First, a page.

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Taxes and (In)Efficiency

The divide between the two main political parties today is historically wide, and ideas about what is the proper taxation level is a key difference between them.  The Democrats, led by President Obama, favor ever-higher taxation levels, claiming to be driven by their pursuit of what they refer to as “fairness.”  The Republicans mostly rally around the notion of reducing taxes, with a belief that lower levels of taxation will leave more money in the hands of people and companies who will spend or invest that money and thus stimulate economic vibrancy that will create more jobs and the hoped for real economic growth.

In a vacuum, the idea of arguing about lower or higher taxes is foolish.  A reasonable discussion must begin with a vision for what role we as a nation desire for our government to have.  In considering this, we must question the government’s capability to properly execute whatever roles we wish it to undertake.  And then, and only then, can a budget for government spending be arrived at for which tax receipts must then pay for.  It is tragic that there is no proper discourse on this process, by neither politicians nor citizens.

The issue of government spending is very much the same as taxation. I was recently asked for my opinion on the matter of a free education system by a left wing thinking friend, who said that she was curious to hear the opinion of a “non-liberal.”  First, I corrected her that first and foremost I treasured personal freedom and thus consider myself a true “liberal.”  Then I explained to her that there is no truth to the notion of a “free” education inasmuch as teachers, books, computers, and facilities all need to be paid for.  The zero-price education that she coveted was in fact simply a cost transfer from those who wouldn’t pay to those taxpayers who now would.  Now, one could make a reasonable argument for zero-price education and the benefits that are sure to accrue to the nation as a result.  What I find to be problematic about the proposal is both the dishonesty inherent in its being sold as being “free,” as well as the idea’s inherent inefficiency.  A “free” education would involve a heavier government hand inasmuch as the costs would be billed from schools to the government, and then the bills would be passed on to taxpayers.  This system of intermediation removes the natural check and balance that exists when consumers pay for a product they purchase, and thus have a voice in demanding a high degree of quality in return for their money.  Without this direct relationship between consumer and producer, the slippery slope towards inefficiency and corruption is inevitable.  The history of government is rich with evidence of this.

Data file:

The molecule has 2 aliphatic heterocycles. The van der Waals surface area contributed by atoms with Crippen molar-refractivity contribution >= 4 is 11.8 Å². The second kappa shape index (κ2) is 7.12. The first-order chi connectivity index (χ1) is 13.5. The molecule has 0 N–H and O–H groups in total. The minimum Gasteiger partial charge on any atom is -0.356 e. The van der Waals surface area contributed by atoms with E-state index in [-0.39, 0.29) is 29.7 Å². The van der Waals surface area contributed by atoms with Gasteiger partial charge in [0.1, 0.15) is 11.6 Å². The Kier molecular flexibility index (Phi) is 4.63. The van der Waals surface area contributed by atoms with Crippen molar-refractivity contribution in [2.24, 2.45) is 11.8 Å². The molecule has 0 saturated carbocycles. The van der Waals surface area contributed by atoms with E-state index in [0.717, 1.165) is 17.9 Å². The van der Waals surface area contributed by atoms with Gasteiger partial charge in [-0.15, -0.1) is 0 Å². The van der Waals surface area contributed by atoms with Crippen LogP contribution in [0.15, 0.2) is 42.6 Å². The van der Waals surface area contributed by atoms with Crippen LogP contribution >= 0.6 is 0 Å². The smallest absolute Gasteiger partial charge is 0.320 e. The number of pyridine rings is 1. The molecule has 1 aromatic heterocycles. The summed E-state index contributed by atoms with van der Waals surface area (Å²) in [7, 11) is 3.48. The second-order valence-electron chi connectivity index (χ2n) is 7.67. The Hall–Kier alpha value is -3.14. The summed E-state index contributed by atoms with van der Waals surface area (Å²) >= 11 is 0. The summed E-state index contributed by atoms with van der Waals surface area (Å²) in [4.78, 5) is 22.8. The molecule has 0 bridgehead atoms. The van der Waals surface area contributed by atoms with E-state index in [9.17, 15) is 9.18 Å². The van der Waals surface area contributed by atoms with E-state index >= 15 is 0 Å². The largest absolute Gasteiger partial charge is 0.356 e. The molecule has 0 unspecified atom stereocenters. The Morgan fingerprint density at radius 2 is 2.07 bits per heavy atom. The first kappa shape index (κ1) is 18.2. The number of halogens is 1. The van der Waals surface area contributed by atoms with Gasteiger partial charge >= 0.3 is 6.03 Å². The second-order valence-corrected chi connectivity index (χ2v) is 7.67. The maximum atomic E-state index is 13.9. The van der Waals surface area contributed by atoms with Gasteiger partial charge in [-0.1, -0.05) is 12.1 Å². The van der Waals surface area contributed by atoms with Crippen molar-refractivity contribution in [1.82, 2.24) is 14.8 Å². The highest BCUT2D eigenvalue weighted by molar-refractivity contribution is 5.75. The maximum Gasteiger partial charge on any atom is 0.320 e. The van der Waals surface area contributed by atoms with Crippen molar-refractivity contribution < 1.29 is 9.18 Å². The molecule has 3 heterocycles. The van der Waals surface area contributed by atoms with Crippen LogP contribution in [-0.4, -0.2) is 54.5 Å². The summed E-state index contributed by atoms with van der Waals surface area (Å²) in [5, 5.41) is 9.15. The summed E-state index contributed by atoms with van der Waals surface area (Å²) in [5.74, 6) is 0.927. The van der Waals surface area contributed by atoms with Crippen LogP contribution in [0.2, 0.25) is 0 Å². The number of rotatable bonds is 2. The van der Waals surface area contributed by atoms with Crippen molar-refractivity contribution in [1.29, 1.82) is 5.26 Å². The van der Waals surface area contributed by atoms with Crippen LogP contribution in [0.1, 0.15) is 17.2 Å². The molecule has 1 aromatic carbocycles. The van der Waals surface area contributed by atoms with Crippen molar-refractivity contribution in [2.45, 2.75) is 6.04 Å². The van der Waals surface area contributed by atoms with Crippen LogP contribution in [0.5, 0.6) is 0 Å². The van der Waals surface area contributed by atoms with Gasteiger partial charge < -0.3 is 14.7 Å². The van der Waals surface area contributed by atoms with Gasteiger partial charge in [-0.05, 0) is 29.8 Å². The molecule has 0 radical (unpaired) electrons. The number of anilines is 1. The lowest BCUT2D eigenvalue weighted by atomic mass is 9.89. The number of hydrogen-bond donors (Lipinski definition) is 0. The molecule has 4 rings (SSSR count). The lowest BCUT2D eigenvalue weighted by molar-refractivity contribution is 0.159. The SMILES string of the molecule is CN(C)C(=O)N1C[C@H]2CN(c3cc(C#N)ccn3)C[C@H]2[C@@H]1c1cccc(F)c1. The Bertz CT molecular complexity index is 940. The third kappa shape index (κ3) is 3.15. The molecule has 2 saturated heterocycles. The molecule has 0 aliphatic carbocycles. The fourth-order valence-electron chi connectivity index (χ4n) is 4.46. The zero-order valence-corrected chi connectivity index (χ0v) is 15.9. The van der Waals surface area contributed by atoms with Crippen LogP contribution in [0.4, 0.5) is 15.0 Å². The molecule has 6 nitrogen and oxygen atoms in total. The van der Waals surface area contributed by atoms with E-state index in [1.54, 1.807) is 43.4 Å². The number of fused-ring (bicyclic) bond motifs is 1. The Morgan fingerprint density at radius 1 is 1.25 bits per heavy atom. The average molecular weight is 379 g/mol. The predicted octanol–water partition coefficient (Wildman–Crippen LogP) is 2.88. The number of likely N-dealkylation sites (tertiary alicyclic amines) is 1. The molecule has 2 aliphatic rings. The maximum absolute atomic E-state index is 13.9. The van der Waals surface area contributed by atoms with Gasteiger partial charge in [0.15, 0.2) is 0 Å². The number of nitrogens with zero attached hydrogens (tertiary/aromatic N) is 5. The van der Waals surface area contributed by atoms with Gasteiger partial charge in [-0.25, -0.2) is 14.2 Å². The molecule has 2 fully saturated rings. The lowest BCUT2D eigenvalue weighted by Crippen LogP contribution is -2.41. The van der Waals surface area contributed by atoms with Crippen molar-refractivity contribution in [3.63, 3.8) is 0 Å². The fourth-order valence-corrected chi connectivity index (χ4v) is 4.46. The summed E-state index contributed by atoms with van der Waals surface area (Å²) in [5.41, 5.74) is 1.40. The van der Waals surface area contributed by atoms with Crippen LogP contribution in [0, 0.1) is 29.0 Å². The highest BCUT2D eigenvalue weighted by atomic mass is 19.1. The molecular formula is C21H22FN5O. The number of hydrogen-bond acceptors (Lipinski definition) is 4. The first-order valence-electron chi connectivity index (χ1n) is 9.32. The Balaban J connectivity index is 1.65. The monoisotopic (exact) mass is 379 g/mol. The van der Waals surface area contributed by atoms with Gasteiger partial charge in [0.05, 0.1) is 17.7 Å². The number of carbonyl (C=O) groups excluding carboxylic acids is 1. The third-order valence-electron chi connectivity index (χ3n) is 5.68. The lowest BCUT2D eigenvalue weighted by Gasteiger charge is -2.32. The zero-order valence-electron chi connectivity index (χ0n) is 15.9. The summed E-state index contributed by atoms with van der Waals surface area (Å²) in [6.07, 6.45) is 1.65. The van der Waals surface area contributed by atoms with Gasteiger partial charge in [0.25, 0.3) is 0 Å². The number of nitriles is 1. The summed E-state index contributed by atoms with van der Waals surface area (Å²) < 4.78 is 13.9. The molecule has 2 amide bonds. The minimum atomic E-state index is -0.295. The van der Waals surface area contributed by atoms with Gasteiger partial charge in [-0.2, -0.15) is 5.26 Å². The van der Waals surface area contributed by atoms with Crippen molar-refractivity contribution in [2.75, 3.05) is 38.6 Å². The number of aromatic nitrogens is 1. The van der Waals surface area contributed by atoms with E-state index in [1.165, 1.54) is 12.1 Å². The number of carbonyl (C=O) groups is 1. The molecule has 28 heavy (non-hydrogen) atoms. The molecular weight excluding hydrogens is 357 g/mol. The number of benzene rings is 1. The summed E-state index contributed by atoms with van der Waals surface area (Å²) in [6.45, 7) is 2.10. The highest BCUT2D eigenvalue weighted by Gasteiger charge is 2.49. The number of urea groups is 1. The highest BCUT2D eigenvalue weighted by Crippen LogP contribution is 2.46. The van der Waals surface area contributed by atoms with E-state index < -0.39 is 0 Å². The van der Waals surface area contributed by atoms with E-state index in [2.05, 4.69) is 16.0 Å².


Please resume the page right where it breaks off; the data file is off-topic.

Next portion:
As an important aside I must mention our deficits and debt, which serve as a fine example of the problem.  When tax revenues are insufficient to pay for a budget, which is the case in the U.S. and most countries each year, then money must be borrowed to make up the shortfall and future taxpayers will have to ultimately pay for this.  So, a budget deficit, as well as government debt that is simply the accumulation of deficits, translated into the most simple form means having future generations of taxpayers pay for things that we today wish  to have but cannot afford, or won’t pay for ourselves. Those future taxpayers, who have no representation because they don’t get to vote today, are thus easily victimized.  There is no check and balance system to protect them, and taking from “them” and spending on “us” is very hard to resist.

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